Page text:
If you don’t have time to visit many wineries but want to try a variety of local product, head over to Chato’s Wine Bar.  Oscar, the owner, is incredibly knowledgeable about Argentinian wine and he has an extensive collection for you to choose from.  Plus, he’s adorable and provides excellent conversation.

Bonus Treat: Ice Cream & Wine

The last (and arguably most important) thing for us to mention about Cafayate is the helado de vino.  Yes, wine ice-cream.  In a wine town as hot as Cafayate, it makes perfect sense that this delicious treat would exist.  And we have Heladería Miranda to thank for this.  She was the first to create the local Torrentés and Malbec sorbets.  Make sure to get the both flavors side-by-side in a cone but be careful – these babies are like having two full glasses of wine!

Cheers!

 

Is Peru’s first hop-on hop-off bus worth the price? Read our review to find out! 

The post Cafayate: Exploring Argentina’s Lesser Known Wine Region appeared first on Passport Therapy.

]]>
https://passporttherapy.com/cafayate-exploring-argentinas-lesser-known-wine-region/feed/ 0 2276
The National Drink of Peru: Pisco https://passporttherapy.com/peru-pisco-sour/ https://passporttherapy.com/peru-pisco-sour/#respond Tue, 08 Aug 2017 15:00:36 +0000 https://passporttherapy.com/?p=2234 When we travel to new places, one of Mike’s favorite things to do is seek out the local cuisine, typically from an old lady hustling from a street cart at midnight, while Tara is usually the first to order a local libation.  And Peru was no different.  Enter in, the pisco sour.  This delicious cocktail can literally be found at every …

The post The National Drink of Peru: Pisco appeared first on Passport Therapy.

]]>
When we travel to new places, one of Mike’s favorite things to do is seek out the local cuisine, typically from an old lady hustling from a street cart at midnight, while Tara is usually the first to order a local libation.  And Peru was no different.  Enter in, the pisco sour.  This delicious cocktail can literally be found at every bar in PeruIf you’ve previously been traveling through Chile, you may have noticed that there is no shortage of pisco sours there either.  If you want to avoid getting into a heated discussion with a Peruvian, it’s best not to even mention the Chilean version because both Peru and Chile lay claim to its base liquor, pisco.  Peruvians are fiercely proud people and seem to have a small complex over their defeat at the hands of the Chileans in the War of the Pacific, and this long-standing dispute over pisco has become somewhat of a proxy war for righting old wrongs.

According to Peruvians, pisco was created from distilling grapes that emerged on their lands during the colonial era, after the Spanish brought over vineyards.  The first reports of the production of this grape spirit can be traced back to the start of the 17th century.  Today, Peruvian pisco is produced only on the coast with the aim of protecting the designation of origin.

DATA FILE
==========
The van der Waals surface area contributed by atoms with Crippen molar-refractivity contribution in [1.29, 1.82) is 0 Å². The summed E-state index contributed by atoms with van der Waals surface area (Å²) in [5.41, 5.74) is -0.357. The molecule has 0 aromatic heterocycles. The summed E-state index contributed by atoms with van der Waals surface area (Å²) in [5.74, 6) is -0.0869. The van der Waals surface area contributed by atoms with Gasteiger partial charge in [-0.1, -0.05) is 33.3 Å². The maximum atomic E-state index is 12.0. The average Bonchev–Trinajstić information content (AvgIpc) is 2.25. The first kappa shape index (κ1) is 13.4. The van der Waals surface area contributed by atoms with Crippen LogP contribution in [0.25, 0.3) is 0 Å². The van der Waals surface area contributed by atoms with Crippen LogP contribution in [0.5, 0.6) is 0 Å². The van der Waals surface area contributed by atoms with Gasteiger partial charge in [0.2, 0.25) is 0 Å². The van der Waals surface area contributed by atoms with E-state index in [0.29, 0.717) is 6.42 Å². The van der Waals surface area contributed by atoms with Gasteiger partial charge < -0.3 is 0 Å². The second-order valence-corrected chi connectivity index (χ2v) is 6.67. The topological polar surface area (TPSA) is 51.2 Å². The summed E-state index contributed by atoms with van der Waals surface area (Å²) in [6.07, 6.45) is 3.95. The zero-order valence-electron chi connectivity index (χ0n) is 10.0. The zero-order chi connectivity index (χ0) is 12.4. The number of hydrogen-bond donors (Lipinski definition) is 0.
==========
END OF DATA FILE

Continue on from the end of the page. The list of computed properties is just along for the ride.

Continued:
While many cocktails are built from pisco, the pisco sour remains the most popular and iconic of the bunch. The pisco sour was actually invented by an American in the early 1920’s, when Victor Vaughn Morris (a bartender in Lima) was attempting to make his favorite drink, the whiskey sour, but ran out of his beloved spirit. Desperate for a drink, he used what he had readily available, giving birth to the pisco sour.  The drink’s popularity spread quickly and other bars began to experiment with their own versions.  By the end of the decade, the modern pisco sour was born.  The drink is so popular today that it even has its own holiday, celebrated by Peruvians on the first Saturday of February.

Now that you have a brief history, we’re sure you want to know where the hell to get one of these delicious cocktails. We recommend you skip a headache caused by those awful 2×1 happy hour pisco sours advertised at every bar in every town, and head to a classy establishment. If you’re in Lima, head to one of the coolest bars in town, Ayahuasca, which not only offers a delicious pisco sour, it has pages of variations on this classic. Heading straight to Cusco? The Pisqueros at Museo Del Pisco has you covered. This place is not so much a bar as it is a house of worship for all things pisco.

Or maybe you’re interested in making your own?  Below is a recipe for a classic pisco sour that can be whipped up at home.  We only ask that you invite us over to share.  Salud!

via museodelpisco.org

INGREDIENTS:

  • Simple Syrup (highly suggest making your own with 1/2 cup sugar and 3 spoonfuls of water)
  • 7 1/2 oz pisco
  • 1 egg white
  • 2 1/2 oz of lemon juice
  • ice
  • bitters

 

DIRECTIONS:

Syrup:

  • Put 1/2 cup of sugar in a small pot with 3 spoonfuls of water, just enough to dampen the sugar
  • Cook on a slow fire, stirring with a spoon until the sugar is entirely dissolved
  • Take it off the heat and let it cool for a few minutes

PISCO SOUR:

  • Add the lemon juice and the pisco to the warm syrup and beat firmly until the ingredients have been mixed well
  • Pour the mixture into a blender and add ice until the liquid volume has been doubled
  • Blend at top speed for approx. 30 seconds, until the ice has completely dissolved
  • Add an egg white and blend again at top speed for 1 minute
  • Pour the mixture into a jar and serve immediately, in “old-fashioned” glasses on in white wine glasses
  • To top it off, add a drop of bitters to each glass, in the middle of the foam
  • ENJOY!

The post The National Drink of Peru: Pisco appeared first on Passport Therapy.

]]>
https://passporttherapy.com/peru-pisco-sour/feed/ 0 2234